Diego Costa: The last of the utter sods

Almost nobody plays like Costa. If you like dirty, physically aggressive nastiness, you’ll be dining off meagre rations in the 2015 Premier League.  Johnny sounds more than a little sad…

Apparently the Premier League holds its vaunted status as the richest, most watched league in the world because people want to see random acts of petty violence. This is Jose Mourinho’s view, expressed in defence of Diego Costa’s robust play. We get this sort of nonsense a lot.

Let’s get this clear from the start: the Premier League doesn’t have a definable set of characteristics. It doesn’t have a unique style of play, nor some sort of singular metaphysical attitude to football and life. Everything that happens here, happens somewhere else. The theory that the football played by a united nations on English soil is somehow unique simply does not hold up to scrutiny.

For years we have been hearing ex-players and commentators going on about ‘the English game’ as though there is something unique about football played here. All that expression ever meant was that it was more physical than…err…somewhere else foreign, oh and that the English were experts in the important field of playing whilst bleeding from an open head wound.

But it always seemed to ignore the fact that teams elsewhere in the world could also be physical and also had the ability to leak crimson into a crepe bandage with the best of them. Eastern European sides in the 70s were hilariously aggressive, all Argentinians could kick your liver out and Italian defenders actually ate people but still only got a yellow card due to corruption.

In other words, it was a nonsense to portray physicality as unique even back when ‘the English game’ was embraced in football’s culture as an emblem of nationhood.

Saying the Premier League is popular because of Costa’s style of play is just a modern twist on the same idea, but it is no more true. Firstly, almost nobody plays like Costa. If you like dirty, physically aggressive nastiness, you’ll be dining off meagre rations in the 2015 Premier League. This is a league full of athletes, sprinters and expensive haircuts. Rough-housing – and what a marvelously Victorian word that is – barely happens because it’s usually penalised and because players are not built for it. They’re all muscle and no gristle. It’s pretty much Costa and Costa alone who is trying to keep up the game’s great tradition of being an utter sod. So what Mourinho said is, unsurprisingly, wide of the mark.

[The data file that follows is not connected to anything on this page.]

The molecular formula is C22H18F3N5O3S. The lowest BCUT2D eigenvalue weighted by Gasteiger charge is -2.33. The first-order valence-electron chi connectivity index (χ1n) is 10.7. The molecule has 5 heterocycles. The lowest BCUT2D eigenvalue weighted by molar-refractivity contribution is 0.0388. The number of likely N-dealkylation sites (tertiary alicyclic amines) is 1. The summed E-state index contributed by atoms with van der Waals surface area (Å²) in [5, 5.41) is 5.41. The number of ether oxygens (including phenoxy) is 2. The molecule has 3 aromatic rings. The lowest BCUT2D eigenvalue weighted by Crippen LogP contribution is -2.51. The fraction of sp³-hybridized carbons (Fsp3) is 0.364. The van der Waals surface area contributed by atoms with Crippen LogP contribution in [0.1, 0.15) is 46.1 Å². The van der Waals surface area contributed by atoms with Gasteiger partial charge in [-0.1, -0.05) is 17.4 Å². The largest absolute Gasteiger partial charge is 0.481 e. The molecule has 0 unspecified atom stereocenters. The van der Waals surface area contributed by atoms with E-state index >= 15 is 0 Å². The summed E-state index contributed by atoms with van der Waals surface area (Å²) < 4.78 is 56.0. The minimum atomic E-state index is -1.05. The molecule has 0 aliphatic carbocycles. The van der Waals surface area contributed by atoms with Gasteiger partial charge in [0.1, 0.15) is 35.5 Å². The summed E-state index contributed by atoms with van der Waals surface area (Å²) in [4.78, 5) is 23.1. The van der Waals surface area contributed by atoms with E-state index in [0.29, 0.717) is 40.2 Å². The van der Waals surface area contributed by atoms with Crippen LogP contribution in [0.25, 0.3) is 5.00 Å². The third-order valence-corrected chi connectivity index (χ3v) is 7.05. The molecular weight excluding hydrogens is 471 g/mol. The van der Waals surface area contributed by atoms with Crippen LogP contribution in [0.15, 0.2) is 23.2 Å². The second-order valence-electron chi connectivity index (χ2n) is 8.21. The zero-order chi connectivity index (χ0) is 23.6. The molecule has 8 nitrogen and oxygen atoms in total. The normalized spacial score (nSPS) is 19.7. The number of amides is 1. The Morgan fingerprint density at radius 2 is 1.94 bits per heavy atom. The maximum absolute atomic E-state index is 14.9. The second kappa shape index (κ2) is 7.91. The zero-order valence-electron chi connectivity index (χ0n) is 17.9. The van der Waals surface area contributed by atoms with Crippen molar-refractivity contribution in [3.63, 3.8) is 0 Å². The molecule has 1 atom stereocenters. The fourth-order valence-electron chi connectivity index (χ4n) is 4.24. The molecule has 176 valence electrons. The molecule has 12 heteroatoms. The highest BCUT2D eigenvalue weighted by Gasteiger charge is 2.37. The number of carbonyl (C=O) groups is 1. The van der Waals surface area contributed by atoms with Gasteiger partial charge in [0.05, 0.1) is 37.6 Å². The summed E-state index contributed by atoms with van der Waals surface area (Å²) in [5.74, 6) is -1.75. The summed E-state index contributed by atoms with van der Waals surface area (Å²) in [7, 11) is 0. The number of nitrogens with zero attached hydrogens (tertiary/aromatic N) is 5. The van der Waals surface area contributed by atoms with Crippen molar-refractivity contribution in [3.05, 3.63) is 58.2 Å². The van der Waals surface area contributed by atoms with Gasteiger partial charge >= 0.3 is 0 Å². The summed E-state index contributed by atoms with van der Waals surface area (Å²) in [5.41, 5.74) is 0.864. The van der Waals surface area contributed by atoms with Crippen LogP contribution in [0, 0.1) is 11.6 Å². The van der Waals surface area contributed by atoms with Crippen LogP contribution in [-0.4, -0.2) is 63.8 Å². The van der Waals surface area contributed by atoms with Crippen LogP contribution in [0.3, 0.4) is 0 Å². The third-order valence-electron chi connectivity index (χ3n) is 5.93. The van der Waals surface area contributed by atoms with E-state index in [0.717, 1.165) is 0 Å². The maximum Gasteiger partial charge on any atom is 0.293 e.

Even the idea that 21st century fans want that sort of football is very open to question. Try saying that players should be less protected, should be allowed to tackle from behind, should generally stop being massive wusses and getting all emotional because a multimillionaire has broken something, and you will receive widespread opprobrium on these pages and elsewhere. You will be accused of being a dinosaur, a thug and even a very bad person who hates children.

Try suggesting that the almost moral obsession with possession football has put a wet blanket over so many matches and that a high-speed game of kick and rush – back when crunching tackles were not declared a sin against God – was ten times more thrilling than the anodyne, low body fat, athletic, risk-averse percentage football fed to us today as part of a brief interlude between advertising stuff that no-one needs, and you will not find yourself in the majority.

If you put your head above the parapet and said ‘actually I like Costa precisely because he’s a big, ugly, dirty git, winds people up, dishes out some stick, and I rather like seeing physical aggression spilling into outright violence in sport’, you will be declared immoral. There’s no place for that anymore.

Sadly for some, the days of the psychotic centre-forward with an arse so big it has its own gravitational pull and the ability to headbutt his way out of a North Koreran jail, have gone. If people are watching the Premier League for any reason, and not just to take their minds off their own on-rushing mortality, it is to see players run fast at the goal.

The nearest we get to physical football today is watching someone take their top off after scoring a goal to show us their muscles and weird, pre-puberty hairless chest and get all homoerotic bodybuilder on our, admittedly flabby, ass. That’s what people are watching the Premier League for, apparently. And a lot of people think that’s progress.

John Nicholson